By and large, though, you are on your own ... so pull up your bootstraps and dig in!
Here are some more reasons CentOS is preferred by myself to RHEL.
- RHN (Red Hat Network) - does anyone like this? I despise it, the subscriptions, channels, entitlements and so on make my stomach churn.
- Virtualization - if you want to run Xen or KVM you're going to like CentOS better as everything just works. On RHEL you have to be a) subscribed to the RHN b) entitled for "Virtualization" and c) have an active subscription in order to get at the related RPM Packages. That is a lot of red tape!
- Alternative file systems - if you are fan of XFS, JFS or ReiserFS you will be happier with CentOS because they provide the CentOS-Plus repository with rebuilt kernels and other packages that support these filesystems. Red Hat gives you the run around saying you have to talk to your sales rep to enable XFS support and that is it...they have no support for JFS, et al.
Reasons to avoid CentOS
You maybe be asking "what's the catch"? and having worked with CentOS since CentOS-2 I can tell you a few...
- You could find situations where you are forced to lie, cheat or steal (so to speak), for instance to obfuscate the fact that you're not running true RHEL distro. For instance, when working with certain software vendors they may claim to not (officially) support CentOS.
- You won't get great support. You might get "good-enough" support though, depending on your needs. For instance, if you have hired a capable Systems Administrator who can figure things out.
- If you have a mixed environment of CentOS and RHEL systems, they'll probably never be at a consistent patch level.
- Also, if you use the yum-security plugin to apply (just) security updates, this mechanism does NOT work for the CentOS repos. (It does, however, work for EPEL-based packages)
All in all though, I'd definitely recommend CentOS over something Fedora or Gentoo for it's stability and long-term support.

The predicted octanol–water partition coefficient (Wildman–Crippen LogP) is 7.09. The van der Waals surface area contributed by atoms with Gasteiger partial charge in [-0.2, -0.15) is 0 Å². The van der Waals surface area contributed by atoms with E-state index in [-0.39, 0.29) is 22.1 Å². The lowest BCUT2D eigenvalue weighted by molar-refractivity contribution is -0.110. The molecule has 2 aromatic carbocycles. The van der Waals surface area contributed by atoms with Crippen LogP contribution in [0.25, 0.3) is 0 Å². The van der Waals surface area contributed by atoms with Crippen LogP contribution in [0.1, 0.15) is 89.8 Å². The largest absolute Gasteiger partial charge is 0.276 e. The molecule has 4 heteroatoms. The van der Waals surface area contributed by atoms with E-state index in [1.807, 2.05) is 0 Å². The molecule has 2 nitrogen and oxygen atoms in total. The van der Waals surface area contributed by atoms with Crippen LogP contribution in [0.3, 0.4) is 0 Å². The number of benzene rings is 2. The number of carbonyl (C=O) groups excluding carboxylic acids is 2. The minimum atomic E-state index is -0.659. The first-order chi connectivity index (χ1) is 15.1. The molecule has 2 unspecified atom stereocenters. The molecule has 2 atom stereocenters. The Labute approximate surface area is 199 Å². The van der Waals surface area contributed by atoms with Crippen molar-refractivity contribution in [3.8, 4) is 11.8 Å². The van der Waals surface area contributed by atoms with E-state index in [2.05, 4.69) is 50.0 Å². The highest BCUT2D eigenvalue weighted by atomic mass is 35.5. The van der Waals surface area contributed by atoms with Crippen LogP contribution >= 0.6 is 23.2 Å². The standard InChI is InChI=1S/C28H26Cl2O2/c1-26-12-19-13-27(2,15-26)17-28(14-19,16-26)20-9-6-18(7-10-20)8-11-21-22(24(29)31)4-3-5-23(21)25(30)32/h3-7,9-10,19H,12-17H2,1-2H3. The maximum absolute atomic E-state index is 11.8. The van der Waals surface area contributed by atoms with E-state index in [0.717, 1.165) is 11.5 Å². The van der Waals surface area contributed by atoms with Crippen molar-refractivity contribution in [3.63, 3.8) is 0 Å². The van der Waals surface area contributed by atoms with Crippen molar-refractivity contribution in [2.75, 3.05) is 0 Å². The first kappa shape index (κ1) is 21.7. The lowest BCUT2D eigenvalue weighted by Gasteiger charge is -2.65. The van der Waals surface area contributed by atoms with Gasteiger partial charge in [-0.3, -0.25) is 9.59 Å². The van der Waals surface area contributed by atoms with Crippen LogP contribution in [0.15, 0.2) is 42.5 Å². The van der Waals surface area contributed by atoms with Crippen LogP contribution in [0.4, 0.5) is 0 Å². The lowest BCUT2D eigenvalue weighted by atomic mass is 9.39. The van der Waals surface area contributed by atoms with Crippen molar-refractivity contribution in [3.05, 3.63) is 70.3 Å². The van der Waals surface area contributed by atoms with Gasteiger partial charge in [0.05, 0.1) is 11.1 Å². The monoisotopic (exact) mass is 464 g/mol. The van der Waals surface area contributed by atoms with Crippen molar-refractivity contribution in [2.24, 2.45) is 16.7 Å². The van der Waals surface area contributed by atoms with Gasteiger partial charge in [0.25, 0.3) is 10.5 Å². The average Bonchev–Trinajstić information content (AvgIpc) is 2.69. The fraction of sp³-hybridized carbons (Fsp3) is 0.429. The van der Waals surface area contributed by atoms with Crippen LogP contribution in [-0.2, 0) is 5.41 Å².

Converting to CentOS
This is the process in a nutshell. There are two approaches, actually. Both should only be done by a skilled engineer and after a complete backup has been performed.
This is actually easier than the 2nd approach and can be done "online".
Boot the system with the CentOS media. At the boot: prompt type
linux text upgradeany
Creating a yum repo is rather easy.
Put all your RPMS in a folder.
yum install createrepo cd /path/to/RPMS createrepo -v .
Next, fashion a repo definition file in /etc/yum.repos.d/local.repo. This example used a file: URL
[local-repo1] name = Local custom packages baseurl=file:///path/to/RPMS/ gpgcheck=0
yum vs. up2date
Another consideration is the use of yum vs. up2date for patching the system. I believe yum is a better choice, it is more intuitive and easier to learn. However, newer versions of up2date have the RPM rollback option, which is neat.
yum-utils for old kernel cleanup
Over time your system may pile up a heap of kernels. Since you can only run one kernel at a time, it makes sense to not keep more than 2 (current and one older/backup). Here's a tip from Bart Schaefer explaining how to prune the kernel list down to just two.
yum install yum-utils package-cleanup --oldkernels --count 2
Instruct yum or rpm to save old packages
This is handy when patching your system and want to keep the old (replaced) packages around for a time. Specify this in /etc/yum.conf
The RPMs that yum replaces (e.g. during yum update) will be repackaged and put into /var/spool/repackage/
The other way to do this is to specify the following in your /etc/rpm/macros file. If the file does not exist simply create it:
Kickstarting CentOS-5 and DHCPv6 timeout
There is a looooooonnnngggg (1 minutes) DHCP timeout while it tries to get a DHCPv6 address (not likely).
Someone suggested adding "noipv6" kernel arg when booting.
Yes it works!
Boot from the netinstall iso. When prompted, choose HTTP as the install method and provide this URL (works for me): http://ftp.osuosl.org/pub/centos/6/os/x86_64/
Adjust URL to suit the version and arch you are actually installing.